CHAIRPERSON JAMES: Murrell -- is that correct? -- Murrell Watkins.

MR. WATKINS: Murrell Watkins.

CHAIRPERSON JAMES: Murrell Watkins. Welcome.

MR. WATKINS: Thank you.

The impact of gambling in Atlantic City. I feel that the gambling has affected the black community and black businesses in the resort. The destruction of the minority community due to the improvement of roadway access routes and the new Convention Center, the proposal of building a tunnel through a stable black neighborhood, relocating people in Baccarat Boulevard, residents in Pitney Village must be relocated by the end of September 1997.

All these decisions and changes are made by the State of New Jersey and local government.

Decline in black business doing business with the casino, our constitutional and civil rights have been violated by the State of New Jersey. Testimony has been given by me regarding racial discrimination at two casinos, Resort International and Bally's' Park Place. I have testified before the Casino Control Commission, but to no avail regarding racial discrimination and the violation of my civil rights.

A lawsuit was filed in court against Resort and Bally's' Park Place. I won a favorable decision, but big money overturned the decision, and the court erred in making a decision against Murrell Watkins and Resort International.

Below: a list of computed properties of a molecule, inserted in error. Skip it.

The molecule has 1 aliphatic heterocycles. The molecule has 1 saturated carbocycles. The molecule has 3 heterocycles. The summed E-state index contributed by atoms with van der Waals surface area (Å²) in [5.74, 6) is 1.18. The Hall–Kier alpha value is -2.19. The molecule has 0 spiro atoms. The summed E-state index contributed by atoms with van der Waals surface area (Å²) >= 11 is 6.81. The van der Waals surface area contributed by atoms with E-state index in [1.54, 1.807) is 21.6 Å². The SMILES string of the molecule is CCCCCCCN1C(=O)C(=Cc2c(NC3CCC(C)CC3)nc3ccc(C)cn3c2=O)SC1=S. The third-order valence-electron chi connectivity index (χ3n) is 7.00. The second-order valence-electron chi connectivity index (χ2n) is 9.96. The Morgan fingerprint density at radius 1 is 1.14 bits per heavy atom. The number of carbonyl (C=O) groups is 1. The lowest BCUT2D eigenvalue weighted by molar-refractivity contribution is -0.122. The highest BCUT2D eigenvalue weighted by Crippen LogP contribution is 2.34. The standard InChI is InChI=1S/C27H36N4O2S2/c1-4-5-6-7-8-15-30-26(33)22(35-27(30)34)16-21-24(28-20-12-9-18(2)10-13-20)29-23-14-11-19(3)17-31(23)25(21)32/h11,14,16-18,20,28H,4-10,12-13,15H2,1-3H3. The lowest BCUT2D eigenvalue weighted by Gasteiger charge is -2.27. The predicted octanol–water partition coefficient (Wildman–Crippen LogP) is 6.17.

The Supreme Court erred April 28th, 1994, in their decision denying me a certificate to sue the casino.

We have exhausted all of our means, followed the law. We've been shut out of all the business in the State of New Jersey when it comes to the casino.

The federal department, in my opinion, did not research the case thoroughly. The Supreme Court has blocked my certificate in error.

The community itself has been destroyed. One of the best black neighborhoods in Atlantic City is going to be destroyed now by a tunnel which serves no purpose when there are five alternatives, and which will destroy 75 homes. All of these things is for the casino and nothing for the black people.

We had jobs, of course. We had jobs at the bottom of the economic ladder. Anyone can get a job, but when it comes to an administrative position or black community, they want to put a tunnel in to black elementary school and put the carbon monoxide, all the fumes, into a black community where we have a stable neighborhood instead of using the alternative.

The Commissioner, the Governor, Gormley, and all of these people are saying, "We ought to go through this black neighborhood and tear it up to get what we want." I would like for the Justice Department to uphold the black people's community, civil rights, our rights, and the Constitution.

We have, in my last statement, would like for someone to look into this from the Justice Department to support us.

Thank you very much for your time.


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